Words and their usage are an example of real life Memery (you see, I did have a point).

Memes

Darwin proposed the evolution of species and memetics similarly examines the evolution of culture and pop-culture in particular. Words and language are a perfect example of memetics in constant flow. On a daily basis new words are invented as old words fade into the ether, words are compounded and accepted as normal very quickly. The word Meme is beautiful. It encompasses so much and sums up an entire sub-culture of the internet in one mono-sylabic utterance. Common sense, familial traditions, political concepts, fashion are further real life, offline Memes. The process is organic.

Lolcat

So too is the proliferation of online memes. The obvious memes are those that appear on people’s blogs. Someone lists their favourite books and asks other to do the same. They in turn make their list and pass it on. It’s a big game of chinese whispers. Other memes such as Matt and his travels begin life as simple experiments and soon take on a life of their own. The LOLcat phenomemnon has almost become a badge of honour among nerds and geeks the world over. Outsiders just don’t understand. And what about the propogation of Star Wars lightsaber videos. Even Matt has been copied.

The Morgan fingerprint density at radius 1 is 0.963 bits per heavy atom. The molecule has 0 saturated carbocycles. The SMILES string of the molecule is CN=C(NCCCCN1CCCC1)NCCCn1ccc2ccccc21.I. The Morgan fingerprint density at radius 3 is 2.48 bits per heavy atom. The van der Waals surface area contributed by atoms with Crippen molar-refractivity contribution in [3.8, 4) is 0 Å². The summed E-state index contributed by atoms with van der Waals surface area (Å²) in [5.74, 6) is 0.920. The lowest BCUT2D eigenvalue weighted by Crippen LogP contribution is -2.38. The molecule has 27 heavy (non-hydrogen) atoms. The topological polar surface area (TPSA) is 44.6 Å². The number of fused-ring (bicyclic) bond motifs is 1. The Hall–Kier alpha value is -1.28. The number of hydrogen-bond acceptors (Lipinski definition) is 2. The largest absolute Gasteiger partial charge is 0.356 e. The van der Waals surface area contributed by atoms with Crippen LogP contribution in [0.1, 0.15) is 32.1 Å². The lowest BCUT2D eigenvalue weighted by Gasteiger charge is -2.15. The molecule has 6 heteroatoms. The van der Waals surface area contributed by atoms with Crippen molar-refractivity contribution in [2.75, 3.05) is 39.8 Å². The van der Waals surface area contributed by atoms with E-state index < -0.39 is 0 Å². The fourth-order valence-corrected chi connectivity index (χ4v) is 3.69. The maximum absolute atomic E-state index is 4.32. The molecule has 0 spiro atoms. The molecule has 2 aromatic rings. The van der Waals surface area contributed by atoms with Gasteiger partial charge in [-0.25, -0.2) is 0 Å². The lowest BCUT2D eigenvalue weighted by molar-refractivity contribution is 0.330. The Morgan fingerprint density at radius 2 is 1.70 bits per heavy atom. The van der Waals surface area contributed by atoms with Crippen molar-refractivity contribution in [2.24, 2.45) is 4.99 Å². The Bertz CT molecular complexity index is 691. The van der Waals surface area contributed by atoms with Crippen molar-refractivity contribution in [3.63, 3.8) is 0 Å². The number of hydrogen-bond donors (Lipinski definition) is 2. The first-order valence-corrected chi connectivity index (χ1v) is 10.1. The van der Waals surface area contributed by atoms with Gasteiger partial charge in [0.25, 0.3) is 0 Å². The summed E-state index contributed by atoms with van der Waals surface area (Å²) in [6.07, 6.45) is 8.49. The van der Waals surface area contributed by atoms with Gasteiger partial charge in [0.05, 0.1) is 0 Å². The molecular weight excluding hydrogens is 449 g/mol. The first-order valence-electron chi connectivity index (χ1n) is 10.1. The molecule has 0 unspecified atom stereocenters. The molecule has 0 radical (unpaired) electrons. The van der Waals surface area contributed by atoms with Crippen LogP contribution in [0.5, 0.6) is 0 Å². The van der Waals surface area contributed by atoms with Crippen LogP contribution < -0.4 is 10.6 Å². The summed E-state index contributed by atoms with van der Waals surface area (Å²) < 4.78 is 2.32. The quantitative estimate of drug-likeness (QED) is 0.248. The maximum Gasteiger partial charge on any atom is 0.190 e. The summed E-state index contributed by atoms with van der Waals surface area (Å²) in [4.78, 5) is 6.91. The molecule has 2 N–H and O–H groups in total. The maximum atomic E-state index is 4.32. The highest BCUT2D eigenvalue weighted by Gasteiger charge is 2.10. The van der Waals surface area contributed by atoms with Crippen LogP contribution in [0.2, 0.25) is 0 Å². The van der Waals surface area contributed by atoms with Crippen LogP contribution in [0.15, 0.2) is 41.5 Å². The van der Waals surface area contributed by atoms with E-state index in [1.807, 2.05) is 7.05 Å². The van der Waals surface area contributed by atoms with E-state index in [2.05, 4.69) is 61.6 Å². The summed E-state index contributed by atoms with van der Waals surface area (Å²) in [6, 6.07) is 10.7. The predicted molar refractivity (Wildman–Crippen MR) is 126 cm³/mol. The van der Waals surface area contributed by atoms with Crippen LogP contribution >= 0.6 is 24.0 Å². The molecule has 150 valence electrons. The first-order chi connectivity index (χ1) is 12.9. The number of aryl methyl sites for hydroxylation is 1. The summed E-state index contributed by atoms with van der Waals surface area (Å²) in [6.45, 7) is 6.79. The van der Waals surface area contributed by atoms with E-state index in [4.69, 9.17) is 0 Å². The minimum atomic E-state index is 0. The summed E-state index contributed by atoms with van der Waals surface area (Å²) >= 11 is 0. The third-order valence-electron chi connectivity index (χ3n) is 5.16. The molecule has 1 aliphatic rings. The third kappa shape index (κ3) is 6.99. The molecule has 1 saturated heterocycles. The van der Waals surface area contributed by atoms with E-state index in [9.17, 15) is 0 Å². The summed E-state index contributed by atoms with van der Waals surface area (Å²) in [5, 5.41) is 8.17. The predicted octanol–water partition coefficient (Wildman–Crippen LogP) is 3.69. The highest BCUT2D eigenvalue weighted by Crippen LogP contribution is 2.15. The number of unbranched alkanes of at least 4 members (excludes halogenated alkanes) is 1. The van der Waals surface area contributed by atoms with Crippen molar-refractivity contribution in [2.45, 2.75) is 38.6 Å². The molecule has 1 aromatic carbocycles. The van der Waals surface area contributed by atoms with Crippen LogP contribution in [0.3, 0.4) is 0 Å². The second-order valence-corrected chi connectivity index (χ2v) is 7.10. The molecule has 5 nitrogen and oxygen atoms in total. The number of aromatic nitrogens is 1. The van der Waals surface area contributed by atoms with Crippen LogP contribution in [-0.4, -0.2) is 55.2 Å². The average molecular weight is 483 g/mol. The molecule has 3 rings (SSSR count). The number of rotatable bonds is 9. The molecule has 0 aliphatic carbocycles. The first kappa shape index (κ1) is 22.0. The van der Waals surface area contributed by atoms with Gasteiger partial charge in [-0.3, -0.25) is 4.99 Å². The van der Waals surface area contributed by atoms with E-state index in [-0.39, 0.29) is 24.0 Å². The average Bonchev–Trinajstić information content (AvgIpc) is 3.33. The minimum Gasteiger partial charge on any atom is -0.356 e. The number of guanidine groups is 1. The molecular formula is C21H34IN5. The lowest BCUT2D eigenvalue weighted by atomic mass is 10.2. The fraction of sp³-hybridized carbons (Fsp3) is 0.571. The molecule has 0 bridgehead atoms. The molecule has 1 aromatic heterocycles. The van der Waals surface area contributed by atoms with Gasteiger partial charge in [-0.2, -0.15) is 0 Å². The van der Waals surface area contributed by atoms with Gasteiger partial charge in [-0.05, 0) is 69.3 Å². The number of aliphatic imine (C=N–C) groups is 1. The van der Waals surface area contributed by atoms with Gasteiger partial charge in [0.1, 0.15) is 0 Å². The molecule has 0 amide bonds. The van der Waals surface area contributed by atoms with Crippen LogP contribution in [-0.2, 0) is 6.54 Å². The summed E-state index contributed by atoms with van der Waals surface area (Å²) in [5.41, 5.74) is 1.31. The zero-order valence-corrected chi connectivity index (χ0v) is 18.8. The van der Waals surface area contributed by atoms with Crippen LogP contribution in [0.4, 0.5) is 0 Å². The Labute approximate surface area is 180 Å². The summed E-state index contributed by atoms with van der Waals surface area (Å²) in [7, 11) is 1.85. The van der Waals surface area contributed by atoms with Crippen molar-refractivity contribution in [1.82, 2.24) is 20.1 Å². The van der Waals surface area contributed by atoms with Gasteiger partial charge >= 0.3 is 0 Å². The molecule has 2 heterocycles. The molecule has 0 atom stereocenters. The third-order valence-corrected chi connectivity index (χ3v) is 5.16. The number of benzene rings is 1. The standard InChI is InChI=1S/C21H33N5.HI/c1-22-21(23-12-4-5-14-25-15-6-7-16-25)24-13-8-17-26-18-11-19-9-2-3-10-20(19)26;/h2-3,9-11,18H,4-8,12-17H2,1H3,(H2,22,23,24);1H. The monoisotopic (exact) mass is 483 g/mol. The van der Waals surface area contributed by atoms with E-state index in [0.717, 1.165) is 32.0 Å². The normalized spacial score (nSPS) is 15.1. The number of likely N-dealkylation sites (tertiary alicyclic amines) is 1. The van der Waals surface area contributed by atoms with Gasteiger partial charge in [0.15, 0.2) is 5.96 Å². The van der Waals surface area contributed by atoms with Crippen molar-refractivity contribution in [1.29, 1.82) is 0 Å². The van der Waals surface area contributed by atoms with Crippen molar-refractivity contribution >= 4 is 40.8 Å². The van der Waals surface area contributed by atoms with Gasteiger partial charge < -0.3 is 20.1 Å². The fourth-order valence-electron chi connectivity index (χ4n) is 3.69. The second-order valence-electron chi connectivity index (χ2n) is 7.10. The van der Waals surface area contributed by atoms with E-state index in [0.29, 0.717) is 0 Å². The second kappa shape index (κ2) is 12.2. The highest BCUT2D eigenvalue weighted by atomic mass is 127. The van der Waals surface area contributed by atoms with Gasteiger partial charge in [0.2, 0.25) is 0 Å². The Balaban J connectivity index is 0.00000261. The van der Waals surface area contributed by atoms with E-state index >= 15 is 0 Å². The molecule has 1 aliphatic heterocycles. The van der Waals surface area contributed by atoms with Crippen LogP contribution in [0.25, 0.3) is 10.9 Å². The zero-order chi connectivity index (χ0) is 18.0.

Over the years I grew to love all sorts of words. I expanded beyond the dictionary and learned the joys of odd sounding phrases and slang and made up terms. Anti-disestablishmentarianism is an old favourite, logophilia (love of words) is great, repudiate is one I like. But there a silly word which I use a lot. It doesn’t even mean anything and it is a perfect example of a meme in everyday life. Pinky and the BrainYears ago, there was a cartoon called Animaniacs (those who know me already know what word I’m referring to). In Animaniacs, there was two characters called Pinky and the Brain. Pinky was an odd little mouse who, looking at it retrospectively ,probably had some kind of OCD. The few odd tics that Pinky had included sporadically saying words like Poit, Zort and, of course, Narf. I love the word Narf.

Good luck in your radio appearance this evening, D. I’ll make efforts to listen in, but hopefully it’ll be podcasted. Narf! Oh, and here’s Matt: